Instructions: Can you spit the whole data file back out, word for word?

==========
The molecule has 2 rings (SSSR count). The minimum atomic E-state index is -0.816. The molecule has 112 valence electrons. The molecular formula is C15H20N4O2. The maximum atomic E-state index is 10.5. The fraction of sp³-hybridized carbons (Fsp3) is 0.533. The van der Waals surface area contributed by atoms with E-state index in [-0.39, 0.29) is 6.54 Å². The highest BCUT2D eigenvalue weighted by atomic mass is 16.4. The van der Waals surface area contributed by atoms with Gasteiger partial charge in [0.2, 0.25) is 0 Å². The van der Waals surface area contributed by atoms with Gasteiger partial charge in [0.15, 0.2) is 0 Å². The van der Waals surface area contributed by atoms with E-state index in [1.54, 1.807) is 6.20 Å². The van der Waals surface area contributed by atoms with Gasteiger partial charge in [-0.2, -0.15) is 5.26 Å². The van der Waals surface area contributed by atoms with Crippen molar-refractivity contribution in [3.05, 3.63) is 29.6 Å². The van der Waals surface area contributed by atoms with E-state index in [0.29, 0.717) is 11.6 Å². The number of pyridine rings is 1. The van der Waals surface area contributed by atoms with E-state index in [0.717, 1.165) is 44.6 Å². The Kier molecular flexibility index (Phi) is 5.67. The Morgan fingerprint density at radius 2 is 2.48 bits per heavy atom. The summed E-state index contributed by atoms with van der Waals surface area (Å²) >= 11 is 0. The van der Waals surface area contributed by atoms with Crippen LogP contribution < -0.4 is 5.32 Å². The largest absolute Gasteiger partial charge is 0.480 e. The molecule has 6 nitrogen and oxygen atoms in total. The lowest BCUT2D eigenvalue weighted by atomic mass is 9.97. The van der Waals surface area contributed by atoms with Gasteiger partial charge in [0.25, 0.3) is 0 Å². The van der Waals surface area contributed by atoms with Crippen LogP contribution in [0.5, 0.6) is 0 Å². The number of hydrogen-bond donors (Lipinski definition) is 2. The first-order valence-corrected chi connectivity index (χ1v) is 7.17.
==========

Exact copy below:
The molecule has 2 rings (SSSR count). The minimum atomic E-state index is -0.816. The molecule has 112 valence electrons. The molecular formula is C15H20N4O2. The maximum atomic E-state index is 10.5. The fraction of sp³-hybridized carbons (Fsp3) is 0.533. The van der Waals surface area contributed by atoms with E-state index in [-0.39, 0.29) is 6.54 Å². The highest BCUT2D eigenvalue weighted by atomic mass is 16.4. The van der Waals surface area contributed by atoms with Gasteiger partial charge in [0.2, 0.25) is 0 Å². The van der Waals surface area contributed by atoms with Gasteiger partial charge in [0.15, 0.2) is 0 Å². The van der Waals surface area contributed by atoms with E-state index in [1.54, 1.807) is 6.20 Å². The van der Waals surface area contributed by atoms with Gasteiger partial charge in [-0.2, -0.15) is 5.26 Å². The van der Waals surface area contributed by atoms with Crippen molar-refractivity contribution in [3.05, 3.63) is 29.6 Å². The van der Waals surface area contributed by atoms with E-state index in [0.29, 0.717) is 11.6 Å². The number of pyridine rings is 1. The van der Waals surface area contributed by atoms with E-state index in [0.717, 1.165) is 44.6 Å². The Kier molecular flexibility index (Phi) is 5.67. The Morgan fingerprint density at radius 2 is 2.48 bits per heavy atom. The summed E-state index contributed by atoms with van der Waals surface area (Å²) >= 11 is 0. The van der Waals surface area contributed by atoms with Crippen LogP contribution < -0.4 is 5.32 Å². The largest absolute Gasteiger partial charge is 0.480 e. The molecule has 6 nitrogen and oxygen atoms in total. The lowest BCUT2D eigenvalue weighted by atomic mass is 9.97. The van der Waals surface area contributed by atoms with Gasteiger partial charge in [0.25, 0.3) is 0 Å². The van der Waals surface area contributed by atoms with Crippen LogP contribution in [0.5, 0.6) is 0 Å². The number of hydrogen-bond donors (Lipinski definition) is 2. The first-order valence-corrected chi connectivity index (χ1v) is 7.17.